I’ve challenged some of my colleagues to take the 23 Things challenge to become more invested in online learning this summer. This website includes a 10-week game plan for learning some online learning and presenting methods that are useful for teachers, and that are appropriate activities for the age group we teach. There are other 23 Things lists out there, I know, but this is the one that we’ve chosen to work with, and that I’ve decided to complete.
The previous entries in this series are here:
- Getting Started
- Setting Up a Blog
- Starting with Flickr
- Find some Flickr Toys and Tools
- Blog about the role of tech in your classroom
- Initial experiment with RSS Readers
- RSS Readers continued
- Cloud Computing
- Web 2.0 Activty
- YouTube & Video
Activity 14: Wikis
I’ve actually used wikis in the classroom at my old school. That was sort of a disaster. An interesting disaster, but a disaster nonetheless.
First of all, I’d spent the entire summer learning to use MediaWiki as a power user. MediaWiki is the software that powers Wikipedia. WHich is pretty cool. Then it turned out that my school’s IT administrator didn’t want to learn MediaWiki’s admin-side tools, and so I was stuck with admin power on Apple’s own WikiServer. So I had all these power-user skills for a platform I couldn’t use, and suddenly I had admin rights for a platform I didn’t know how to use. (and it also turned out that using our server for a wiki during classtime hours strained our network capacity, even when our classroom was right next door to the server and had the shortest cable distances of anyone in the school.)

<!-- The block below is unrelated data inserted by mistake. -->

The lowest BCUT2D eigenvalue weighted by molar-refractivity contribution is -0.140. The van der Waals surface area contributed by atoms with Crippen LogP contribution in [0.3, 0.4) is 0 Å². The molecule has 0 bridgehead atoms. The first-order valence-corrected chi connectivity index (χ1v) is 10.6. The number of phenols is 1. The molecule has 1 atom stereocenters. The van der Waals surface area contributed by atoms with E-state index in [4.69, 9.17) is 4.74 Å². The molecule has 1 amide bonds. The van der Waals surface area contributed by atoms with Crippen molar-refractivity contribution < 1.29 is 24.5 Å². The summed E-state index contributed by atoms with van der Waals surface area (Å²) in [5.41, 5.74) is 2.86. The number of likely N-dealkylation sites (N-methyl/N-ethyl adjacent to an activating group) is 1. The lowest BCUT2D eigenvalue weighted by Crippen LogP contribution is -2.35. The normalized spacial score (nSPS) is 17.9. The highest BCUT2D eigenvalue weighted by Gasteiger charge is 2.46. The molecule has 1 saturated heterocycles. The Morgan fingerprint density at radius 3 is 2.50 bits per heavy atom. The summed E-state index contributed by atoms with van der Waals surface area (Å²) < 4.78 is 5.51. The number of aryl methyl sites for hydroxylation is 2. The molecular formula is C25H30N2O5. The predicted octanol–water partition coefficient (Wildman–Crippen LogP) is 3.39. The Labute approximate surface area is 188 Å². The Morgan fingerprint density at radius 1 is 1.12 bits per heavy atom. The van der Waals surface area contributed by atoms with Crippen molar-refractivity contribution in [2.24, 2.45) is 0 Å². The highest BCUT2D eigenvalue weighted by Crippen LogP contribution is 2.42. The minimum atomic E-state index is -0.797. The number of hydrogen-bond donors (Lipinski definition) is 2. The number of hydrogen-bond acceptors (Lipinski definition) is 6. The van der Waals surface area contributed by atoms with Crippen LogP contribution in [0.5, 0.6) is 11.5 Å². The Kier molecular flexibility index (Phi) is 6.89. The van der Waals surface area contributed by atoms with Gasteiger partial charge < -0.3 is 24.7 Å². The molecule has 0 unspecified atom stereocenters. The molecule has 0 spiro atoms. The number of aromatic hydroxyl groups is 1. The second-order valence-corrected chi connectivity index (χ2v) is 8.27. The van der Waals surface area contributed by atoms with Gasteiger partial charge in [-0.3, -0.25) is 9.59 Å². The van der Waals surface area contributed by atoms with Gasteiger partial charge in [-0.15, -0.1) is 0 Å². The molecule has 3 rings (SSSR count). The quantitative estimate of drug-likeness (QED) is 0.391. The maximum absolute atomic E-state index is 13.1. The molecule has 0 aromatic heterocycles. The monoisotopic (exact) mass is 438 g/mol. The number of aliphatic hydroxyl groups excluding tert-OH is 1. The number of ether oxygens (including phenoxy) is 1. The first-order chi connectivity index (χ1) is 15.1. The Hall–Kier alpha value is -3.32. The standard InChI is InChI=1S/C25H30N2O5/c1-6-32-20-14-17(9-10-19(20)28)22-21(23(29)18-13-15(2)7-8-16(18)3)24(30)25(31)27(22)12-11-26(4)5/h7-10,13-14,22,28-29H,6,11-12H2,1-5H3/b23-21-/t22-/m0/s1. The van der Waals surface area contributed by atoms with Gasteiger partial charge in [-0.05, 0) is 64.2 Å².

Talk to your IT people. Know what you’re going to be working with. It’s important.
More than anything else, though, having a wiki brought up the issue of ownership. Kids want to own things, whether it’s the contents of their pencil cases or a page on the World Wide Web. (Remember when we used to call it the World Wide Web, and not just the Net??) And on a Wiki, you just don’t own your own content the way you do on a blog. (Stephen Downes is the only person who’s ever written a guest post for this blog, back in 2011… and no, you’re probably not next. Stephen quite correctly called out my bad math, but also my failure to understand when my error was waaaaay off the mark. So, no, most people don’t get to write guest posts here. Unless you’re Peregrin Wildoak, or John Michael Greer, and maybe not even then…)